Mr. Dunn Browne's Experiences in the Army ... (Google eBook)

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Nichols and Noyes, 1866 - United States - 380 pages
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Mr. Dunn Browne's experiences in the Army: the Civil War letters of Samuel W. Fiske

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The missives of Civil War soldiers have been eagerly read by the general public and the serious scholar for over 130 years. These letters by Capt. Samuel Wheelock Fiske, a minister who served from ... Read full review

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billybob
this book is very intresting i love the last bit its really good get it its free

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Page 86 - Inasmuch as ye did it not unto one of the least of these, ye did it not to me And these shall go away into everlasting punishment: but the righteous into life eternal.
Page 285 - I am glad to be able to tell you that I am pleasantly disappointed in the behavior of these new recruits, taken as a whole.
Page 14 - That the Lord would bless the congregation assembled, and that portion of it which was on the way to church, and those who were at home getting ready to come, and that in his infinite patience he wouH grant the benediction to those who reached the house of God just in time for that.
Page 149 - We had men enough, well enough equipped, and well enough posted, to have devoured the ragged, imperfectly armed and equipped host of our enemies from off the face of the earth. Their artillery horses are poor, starved frames of beasts, tied on to their carriages and caissons with odds and ends of rope and strips of rawhide.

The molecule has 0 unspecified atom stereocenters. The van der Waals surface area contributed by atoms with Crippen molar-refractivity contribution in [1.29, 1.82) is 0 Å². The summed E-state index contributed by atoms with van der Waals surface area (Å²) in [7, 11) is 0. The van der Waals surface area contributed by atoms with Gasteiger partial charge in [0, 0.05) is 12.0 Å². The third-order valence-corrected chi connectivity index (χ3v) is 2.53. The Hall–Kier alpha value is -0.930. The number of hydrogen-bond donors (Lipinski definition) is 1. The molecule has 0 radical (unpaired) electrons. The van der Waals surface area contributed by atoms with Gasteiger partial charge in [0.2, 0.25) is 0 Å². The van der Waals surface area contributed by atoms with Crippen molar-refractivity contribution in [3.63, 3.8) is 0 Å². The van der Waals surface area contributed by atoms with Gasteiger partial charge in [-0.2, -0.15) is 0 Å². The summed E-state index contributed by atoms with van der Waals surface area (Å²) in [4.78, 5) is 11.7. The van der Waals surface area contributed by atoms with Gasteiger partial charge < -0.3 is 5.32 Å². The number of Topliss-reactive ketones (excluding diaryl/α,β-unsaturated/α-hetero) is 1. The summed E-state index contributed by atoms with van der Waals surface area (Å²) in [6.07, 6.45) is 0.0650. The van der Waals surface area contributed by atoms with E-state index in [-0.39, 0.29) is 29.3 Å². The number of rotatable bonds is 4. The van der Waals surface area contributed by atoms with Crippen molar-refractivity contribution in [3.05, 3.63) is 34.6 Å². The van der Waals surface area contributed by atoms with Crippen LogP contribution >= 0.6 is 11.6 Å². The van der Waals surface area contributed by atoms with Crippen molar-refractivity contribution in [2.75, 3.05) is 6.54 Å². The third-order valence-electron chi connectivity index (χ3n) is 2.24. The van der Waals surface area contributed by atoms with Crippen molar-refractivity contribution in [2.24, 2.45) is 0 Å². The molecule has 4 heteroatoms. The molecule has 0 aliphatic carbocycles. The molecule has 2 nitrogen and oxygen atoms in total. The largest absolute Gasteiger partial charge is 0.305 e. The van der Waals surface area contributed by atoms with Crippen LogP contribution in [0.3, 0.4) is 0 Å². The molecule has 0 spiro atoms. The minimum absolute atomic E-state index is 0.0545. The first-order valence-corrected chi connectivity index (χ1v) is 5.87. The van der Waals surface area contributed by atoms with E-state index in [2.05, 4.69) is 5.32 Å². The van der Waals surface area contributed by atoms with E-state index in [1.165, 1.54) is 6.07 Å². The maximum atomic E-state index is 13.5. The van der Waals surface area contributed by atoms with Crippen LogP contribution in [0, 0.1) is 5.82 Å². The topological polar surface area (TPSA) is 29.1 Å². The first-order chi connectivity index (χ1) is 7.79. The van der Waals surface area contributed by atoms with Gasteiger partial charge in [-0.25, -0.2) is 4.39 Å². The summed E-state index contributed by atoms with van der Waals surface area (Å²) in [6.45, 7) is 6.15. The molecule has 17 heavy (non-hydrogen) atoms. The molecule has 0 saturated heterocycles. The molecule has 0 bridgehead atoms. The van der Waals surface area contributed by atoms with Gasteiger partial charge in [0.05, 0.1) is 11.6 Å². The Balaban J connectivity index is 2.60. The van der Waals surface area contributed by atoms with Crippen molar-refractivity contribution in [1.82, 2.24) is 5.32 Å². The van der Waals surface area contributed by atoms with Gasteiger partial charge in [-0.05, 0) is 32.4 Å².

Page 46 - Some of our men tried to stop them, and a few of them, it must be confessed, joined in their flight. But in the main, for green troops, I think we behaved well, —the men firing with precision and deliberation, though some shut their eyes and fired up into the air.
Page 324 - We bare just dropped over, unceremoniously, to call upon Lee, and found him making so much fuss to receive us, over-doing the thing, in fact, that we wouldn't stop ; but retired in disgust. We don't want too much parade made on our account. When we found that he was cutting down all the trees in his front...
Page 149 - ... Lee and his officers, while it also contributed greatly to strengthen the moral power and prestige of the South. Indeed, this was fairly and honorably admitted by several of the Northern journals when commenting on the battle, and, in speaking of the defeat the Union forces had received, it was said, "We had men enough, well enough equipped, and well enough posted to have devoured the ragged, imperfectly armed and equipped host of our enemies from off the face of the earth.
Page 149 - Indians. The men are ill-dressed, ill-equipped and ill-provided, a set of ragamuffins that a man is ashamed to be seen among, even when he is a prisoner and can't help it. And yet they have beaten us fairly, beaten us all to pieces, beaten us so easily that we are objects of contempt even to their...
Page 38 - Linen gets dirty, washerwomen are scarce, clothing of every kind grows ragged, and, on the whole, dirt steadily and surely prevails, till a regiment of veterans appears to one uninitiated like a regiment of ragamuffins. Experience has already shown us, also, that a soldier's is sometimes a pretty hungry and thirsty life. For three days together, in our first week, we had nothing to eat but a few hard crackers, and once a morsel of cheese, and once a slice of ham apiece served round; and for one night...
Page 40 - A crop of soldiers kills out any other crop in the quickest possible time. Our orders against plundering are very strict, too, and guards generally placed over property. It seems to be impossible to keep an army from destroying everything through which it passes.

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